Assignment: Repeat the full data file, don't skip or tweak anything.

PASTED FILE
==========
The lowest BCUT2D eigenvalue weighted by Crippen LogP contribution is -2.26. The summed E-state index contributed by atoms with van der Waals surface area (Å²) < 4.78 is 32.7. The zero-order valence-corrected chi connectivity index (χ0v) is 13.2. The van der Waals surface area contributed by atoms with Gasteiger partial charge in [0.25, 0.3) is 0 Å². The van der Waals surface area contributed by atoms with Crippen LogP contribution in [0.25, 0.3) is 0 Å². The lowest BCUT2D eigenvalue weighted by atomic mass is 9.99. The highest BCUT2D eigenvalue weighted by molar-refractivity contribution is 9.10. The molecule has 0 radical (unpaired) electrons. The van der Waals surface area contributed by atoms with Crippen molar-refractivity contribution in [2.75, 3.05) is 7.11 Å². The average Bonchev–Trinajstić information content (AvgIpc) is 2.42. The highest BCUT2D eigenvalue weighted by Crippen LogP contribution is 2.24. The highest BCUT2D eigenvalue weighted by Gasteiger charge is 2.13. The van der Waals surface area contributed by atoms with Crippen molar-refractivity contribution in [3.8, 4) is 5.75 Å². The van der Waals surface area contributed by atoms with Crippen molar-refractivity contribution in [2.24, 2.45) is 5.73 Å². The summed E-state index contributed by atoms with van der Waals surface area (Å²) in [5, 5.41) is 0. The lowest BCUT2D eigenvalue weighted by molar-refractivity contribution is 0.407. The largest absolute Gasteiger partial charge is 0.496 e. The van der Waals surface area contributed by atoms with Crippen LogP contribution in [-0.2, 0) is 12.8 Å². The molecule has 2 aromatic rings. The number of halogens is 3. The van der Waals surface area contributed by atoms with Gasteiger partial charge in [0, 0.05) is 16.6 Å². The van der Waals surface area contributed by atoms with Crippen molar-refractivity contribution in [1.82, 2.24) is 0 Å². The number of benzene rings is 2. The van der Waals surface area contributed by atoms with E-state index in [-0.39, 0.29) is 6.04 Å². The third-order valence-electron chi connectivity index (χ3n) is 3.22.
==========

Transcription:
The lowest BCUT2D eigenvalue weighted by Crippen LogP contribution is -2.26. The summed E-state index contributed by atoms with van der Waals surface area (Å²) < 4.78 is 32.7. The zero-order valence-corrected chi connectivity index (χ0v) is 13.2. The van der Waals surface area contributed by atoms with Gasteiger partial charge in [0.25, 0.3) is 0 Å². The van der Waals surface area contributed by atoms with Crippen LogP contribution in [0.25, 0.3) is 0 Å². The lowest BCUT2D eigenvalue weighted by atomic mass is 9.99. The highest BCUT2D eigenvalue weighted by molar-refractivity contribution is 9.10. The molecule has 0 radical (unpaired) electrons. The van der Waals surface area contributed by atoms with Crippen molar-refractivity contribution in [2.75, 3.05) is 7.11 Å². The average Bonchev–Trinajstić information content (AvgIpc) is 2.42. The highest BCUT2D eigenvalue weighted by Crippen LogP contribution is 2.24. The highest BCUT2D eigenvalue weighted by Gasteiger charge is 2.13. The van der Waals surface area contributed by atoms with Crippen molar-refractivity contribution in [3.8, 4) is 5.75 Å². The van der Waals surface area contributed by atoms with Crippen molar-refractivity contribution in [2.24, 2.45) is 5.73 Å². The summed E-state index contributed by atoms with van der Waals surface area (Å²) in [5, 5.41) is 0. The lowest BCUT2D eigenvalue weighted by molar-refractivity contribution is 0.407. The largest absolute Gasteiger partial charge is 0.496 e. The van der Waals surface area contributed by atoms with Crippen LogP contribution in [-0.2, 0) is 12.8 Å². The molecule has 2 aromatic rings. The number of halogens is 3. The van der Waals surface area contributed by atoms with Gasteiger partial charge in [0, 0.05) is 16.6 Å². The van der Waals surface area contributed by atoms with Crippen molar-refractivity contribution in [1.82, 2.24) is 0 Å². The number of benzene rings is 2. The van der Waals surface area contributed by atoms with E-state index in [-0.39, 0.29) is 6.04 Å². The third-order valence-electron chi connectivity index (χ3n) is 3.22.